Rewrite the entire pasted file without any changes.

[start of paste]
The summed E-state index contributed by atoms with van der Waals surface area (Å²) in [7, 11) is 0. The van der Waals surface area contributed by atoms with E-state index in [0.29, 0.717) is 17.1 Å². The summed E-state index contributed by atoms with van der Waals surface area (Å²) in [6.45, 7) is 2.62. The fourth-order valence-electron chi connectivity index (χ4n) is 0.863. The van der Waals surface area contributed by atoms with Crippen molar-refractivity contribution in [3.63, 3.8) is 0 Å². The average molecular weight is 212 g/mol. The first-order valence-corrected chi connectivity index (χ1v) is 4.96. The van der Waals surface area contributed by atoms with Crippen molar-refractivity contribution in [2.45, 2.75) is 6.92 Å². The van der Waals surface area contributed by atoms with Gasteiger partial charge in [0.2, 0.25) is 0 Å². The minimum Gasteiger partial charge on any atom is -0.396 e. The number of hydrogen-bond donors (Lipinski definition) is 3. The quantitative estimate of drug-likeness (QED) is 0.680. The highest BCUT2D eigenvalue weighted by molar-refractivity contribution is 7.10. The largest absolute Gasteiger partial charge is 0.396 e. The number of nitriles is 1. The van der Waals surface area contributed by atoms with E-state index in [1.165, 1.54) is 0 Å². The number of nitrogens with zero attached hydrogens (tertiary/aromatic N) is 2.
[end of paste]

The summed E-state index contributed by atoms with van der Waals surface area (Å²) in [7, 11) is 0. The van der Waals surface area contributed by atoms with E-state index in [0.29, 0.717) is 17.1 Å². The summed E-state index contributed by atoms with van der Waals surface area (Å²) in [6.45, 7) is 2.62. The fourth-order valence-electron chi connectivity index (χ4n) is 0.863. The van der Waals surface area contributed by atoms with Crippen molar-refractivity contribution in [3.63, 3.8) is 0 Å². The average molecular weight is 212 g/mol. The first-order valence-corrected chi connectivity index (χ1v) is 4.96. The van der Waals surface area contributed by atoms with Crippen molar-refractivity contribution in [2.45, 2.75) is 6.92 Å². The van der Waals surface area contributed by atoms with Gasteiger partial charge in [0.2, 0.25) is 0 Å². The minimum Gasteiger partial charge on any atom is -0.396 e. The number of hydrogen-bond donors (Lipinski definition) is 3. The quantitative estimate of drug-likeness (QED) is 0.680. The highest BCUT2D eigenvalue weighted by molar-refractivity contribution is 7.10. The largest absolute Gasteiger partial charge is 0.396 e. The number of nitriles is 1. The van der Waals surface area contributed by atoms with E-state index in [1.165, 1.54) is 0 Å². The number of nitrogens with zero attached hydrogens (tertiary/aromatic N) is 2.